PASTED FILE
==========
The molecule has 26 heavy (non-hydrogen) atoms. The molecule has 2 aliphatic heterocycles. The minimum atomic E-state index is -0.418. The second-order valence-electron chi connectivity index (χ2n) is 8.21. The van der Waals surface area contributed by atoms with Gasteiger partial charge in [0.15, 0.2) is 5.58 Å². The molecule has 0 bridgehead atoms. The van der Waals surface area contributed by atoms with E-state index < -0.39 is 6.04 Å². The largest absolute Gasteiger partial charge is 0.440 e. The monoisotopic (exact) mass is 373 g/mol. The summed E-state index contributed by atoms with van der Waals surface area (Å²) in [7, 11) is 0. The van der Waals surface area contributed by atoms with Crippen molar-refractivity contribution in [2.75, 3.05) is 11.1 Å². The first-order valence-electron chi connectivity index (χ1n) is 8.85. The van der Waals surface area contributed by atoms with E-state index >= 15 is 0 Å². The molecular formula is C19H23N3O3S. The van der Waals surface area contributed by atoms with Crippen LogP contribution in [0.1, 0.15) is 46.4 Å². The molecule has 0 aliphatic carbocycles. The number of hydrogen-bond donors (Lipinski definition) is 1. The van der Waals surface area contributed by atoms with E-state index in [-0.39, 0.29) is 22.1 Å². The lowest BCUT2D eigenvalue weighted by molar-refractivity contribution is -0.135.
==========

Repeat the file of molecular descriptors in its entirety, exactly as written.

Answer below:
The molecule has 26 heavy (non-hydrogen) atoms. The molecule has 2 aliphatic heterocycles. The minimum atomic E-state index is -0.418. The second-order valence-electron chi connectivity index (χ2n) is 8.21. The van der Waals surface area contributed by atoms with Gasteiger partial charge in [0.15, 0.2) is 5.58 Å². The molecule has 0 bridgehead atoms. The van der Waals surface area contributed by atoms with E-state index < -0.39 is 6.04 Å². The largest absolute Gasteiger partial charge is 0.440 e. The monoisotopic (exact) mass is 373 g/mol. The summed E-state index contributed by atoms with van der Waals surface area (Å²) in [7, 11) is 0. The van der Waals surface area contributed by atoms with Crippen molar-refractivity contribution in [2.75, 3.05) is 11.1 Å². The first-order valence-electron chi connectivity index (χ1n) is 8.85. The van der Waals surface area contributed by atoms with E-state index >= 15 is 0 Å². The molecular formula is C19H23N3O3S. The van der Waals surface area contributed by atoms with Crippen LogP contribution in [0.1, 0.15) is 46.4 Å². The molecule has 0 aliphatic carbocycles. The number of hydrogen-bond donors (Lipinski definition) is 1. The van der Waals surface area contributed by atoms with E-state index in [-0.39, 0.29) is 22.1 Å². The lowest BCUT2D eigenvalue weighted by molar-refractivity contribution is -0.135.